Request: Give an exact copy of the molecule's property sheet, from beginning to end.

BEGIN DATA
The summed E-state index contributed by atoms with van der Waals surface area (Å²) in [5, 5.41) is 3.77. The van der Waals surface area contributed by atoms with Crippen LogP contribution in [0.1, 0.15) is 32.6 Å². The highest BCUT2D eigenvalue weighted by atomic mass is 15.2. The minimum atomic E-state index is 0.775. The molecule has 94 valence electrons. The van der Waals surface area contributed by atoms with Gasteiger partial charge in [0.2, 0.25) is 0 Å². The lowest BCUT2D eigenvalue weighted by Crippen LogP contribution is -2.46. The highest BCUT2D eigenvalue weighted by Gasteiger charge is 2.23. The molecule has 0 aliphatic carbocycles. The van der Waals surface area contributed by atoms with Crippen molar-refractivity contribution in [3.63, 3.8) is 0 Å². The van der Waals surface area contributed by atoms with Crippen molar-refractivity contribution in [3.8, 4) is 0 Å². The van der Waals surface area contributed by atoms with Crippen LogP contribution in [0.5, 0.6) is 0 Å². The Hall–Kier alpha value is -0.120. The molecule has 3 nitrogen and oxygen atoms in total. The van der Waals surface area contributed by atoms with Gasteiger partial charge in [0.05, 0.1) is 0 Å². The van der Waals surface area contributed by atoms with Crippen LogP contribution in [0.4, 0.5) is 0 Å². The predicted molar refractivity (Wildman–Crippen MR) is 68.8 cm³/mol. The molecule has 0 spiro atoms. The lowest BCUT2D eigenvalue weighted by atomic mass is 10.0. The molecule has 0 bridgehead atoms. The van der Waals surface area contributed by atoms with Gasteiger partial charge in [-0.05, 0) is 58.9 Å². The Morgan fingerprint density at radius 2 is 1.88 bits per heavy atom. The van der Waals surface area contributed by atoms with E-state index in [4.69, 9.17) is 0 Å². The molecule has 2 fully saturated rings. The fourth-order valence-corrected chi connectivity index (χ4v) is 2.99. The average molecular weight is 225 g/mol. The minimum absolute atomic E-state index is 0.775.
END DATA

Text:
The summed E-state index contributed by atoms with van der Waals surface area (Å²) in [5, 5.41) is 3.77. The van der Waals surface area contributed by atoms with Crippen LogP contribution in [0.1, 0.15) is 32.6 Å². The highest BCUT2D eigenvalue weighted by atomic mass is 15.2. The minimum atomic E-state index is 0.775. The molecule has 94 valence electrons. The van der Waals surface area contributed by atoms with Gasteiger partial charge in [0.2, 0.25) is 0 Å². The lowest BCUT2D eigenvalue weighted by Crippen LogP contribution is -2.46. The highest BCUT2D eigenvalue weighted by Gasteiger charge is 2.23. The molecule has 0 aliphatic carbocycles. The van der Waals surface area contributed by atoms with Crippen molar-refractivity contribution in [3.63, 3.8) is 0 Å². The van der Waals surface area contributed by atoms with Crippen molar-refractivity contribution in [3.8, 4) is 0 Å². The van der Waals surface area contributed by atoms with Crippen LogP contribution in [0.5, 0.6) is 0 Å². The Hall–Kier alpha value is -0.120. The molecule has 3 nitrogen and oxygen atoms in total. The van der Waals surface area contributed by atoms with Gasteiger partial charge in [0.05, 0.1) is 0 Å². The van der Waals surface area contributed by atoms with Crippen LogP contribution in [0.4, 0.5) is 0 Å². The predicted molar refractivity (Wildman–Crippen MR) is 68.8 cm³/mol. The molecule has 0 spiro atoms. The lowest BCUT2D eigenvalue weighted by atomic mass is 10.0. The molecule has 0 bridgehead atoms. The van der Waals surface area contributed by atoms with Gasteiger partial charge in [-0.05, 0) is 58.9 Å². The Morgan fingerprint density at radius 2 is 1.88 bits per heavy atom. The van der Waals surface area contributed by atoms with E-state index in [4.69, 9.17) is 0 Å². The molecule has 2 fully saturated rings. The fourth-order valence-corrected chi connectivity index (χ4v) is 2.99. The average molecular weight is 225 g/mol. The minimum absolute atomic E-state index is 0.775.